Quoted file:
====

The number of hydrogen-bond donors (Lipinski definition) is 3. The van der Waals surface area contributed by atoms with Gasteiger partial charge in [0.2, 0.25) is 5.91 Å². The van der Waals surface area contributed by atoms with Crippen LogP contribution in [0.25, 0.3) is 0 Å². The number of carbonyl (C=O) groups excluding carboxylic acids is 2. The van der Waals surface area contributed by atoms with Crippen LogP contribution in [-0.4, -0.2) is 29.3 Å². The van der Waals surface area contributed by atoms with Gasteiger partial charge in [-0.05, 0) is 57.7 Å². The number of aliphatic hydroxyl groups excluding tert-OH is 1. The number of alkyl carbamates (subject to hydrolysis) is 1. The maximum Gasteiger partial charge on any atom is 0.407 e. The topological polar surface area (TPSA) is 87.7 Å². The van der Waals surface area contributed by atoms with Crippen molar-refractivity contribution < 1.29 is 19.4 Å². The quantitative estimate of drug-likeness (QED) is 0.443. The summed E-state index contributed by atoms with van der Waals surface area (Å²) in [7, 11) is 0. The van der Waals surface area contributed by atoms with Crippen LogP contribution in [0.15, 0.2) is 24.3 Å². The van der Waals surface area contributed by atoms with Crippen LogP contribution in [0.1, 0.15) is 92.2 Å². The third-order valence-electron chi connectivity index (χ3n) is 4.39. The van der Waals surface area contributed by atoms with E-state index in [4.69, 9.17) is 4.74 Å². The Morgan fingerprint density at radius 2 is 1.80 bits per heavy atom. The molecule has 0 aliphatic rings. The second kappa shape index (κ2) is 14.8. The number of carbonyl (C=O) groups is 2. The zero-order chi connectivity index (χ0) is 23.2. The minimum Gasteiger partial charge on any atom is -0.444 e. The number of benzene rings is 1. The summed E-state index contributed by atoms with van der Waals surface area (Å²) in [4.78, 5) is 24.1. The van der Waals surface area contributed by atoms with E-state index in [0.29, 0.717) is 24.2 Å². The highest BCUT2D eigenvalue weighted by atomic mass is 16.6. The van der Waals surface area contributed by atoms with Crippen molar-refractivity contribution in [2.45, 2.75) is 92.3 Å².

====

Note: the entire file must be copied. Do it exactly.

The number of hydrogen-bond donors (Lipinski definition) is 3. The van der Waals surface area contributed by atoms with Gasteiger partial charge in [0.2, 0.25) is 5.91 Å². The van der Waals surface area contributed by atoms with Crippen LogP contribution in [0.25, 0.3) is 0 Å². The number of carbonyl (C=O) groups excluding carboxylic acids is 2. The van der Waals surface area contributed by atoms with Crippen LogP contribution in [-0.4, -0.2) is 29.3 Å². The van der Waals surface area contributed by atoms with Gasteiger partial charge in [-0.05, 0) is 57.7 Å². The number of aliphatic hydroxyl groups excluding tert-OH is 1. The number of alkyl carbamates (subject to hydrolysis) is 1. The maximum Gasteiger partial charge on any atom is 0.407 e. The topological polar surface area (TPSA) is 87.7 Å². The van der Waals surface area contributed by atoms with Crippen molar-refractivity contribution < 1.29 is 19.4 Å². The quantitative estimate of drug-likeness (QED) is 0.443. The summed E-state index contributed by atoms with van der Waals surface area (Å²) in [7, 11) is 0. The van der Waals surface area contributed by atoms with Crippen LogP contribution in [0.15, 0.2) is 24.3 Å². The van der Waals surface area contributed by atoms with Crippen LogP contribution in [0.1, 0.15) is 92.2 Å². The third-order valence-electron chi connectivity index (χ3n) is 4.39. The van der Waals surface area contributed by atoms with E-state index in [4.69, 9.17) is 4.74 Å². The Morgan fingerprint density at radius 2 is 1.80 bits per heavy atom. The molecule has 0 aliphatic rings. The second kappa shape index (κ2) is 14.8. The number of carbonyl (C=O) groups is 2. The zero-order chi connectivity index (χ0) is 23.2. The minimum Gasteiger partial charge on any atom is -0.444 e. The number of benzene rings is 1. The summed E-state index contributed by atoms with van der Waals surface area (Å²) in [4.78, 5) is 24.1. The van der Waals surface area contributed by atoms with E-state index in [0.29, 0.717) is 24.2 Å². The highest BCUT2D eigenvalue weighted by atomic mass is 16.6. The van der Waals surface area contributed by atoms with Crippen molar-refractivity contribution in [2.45, 2.75) is 92.3 Å².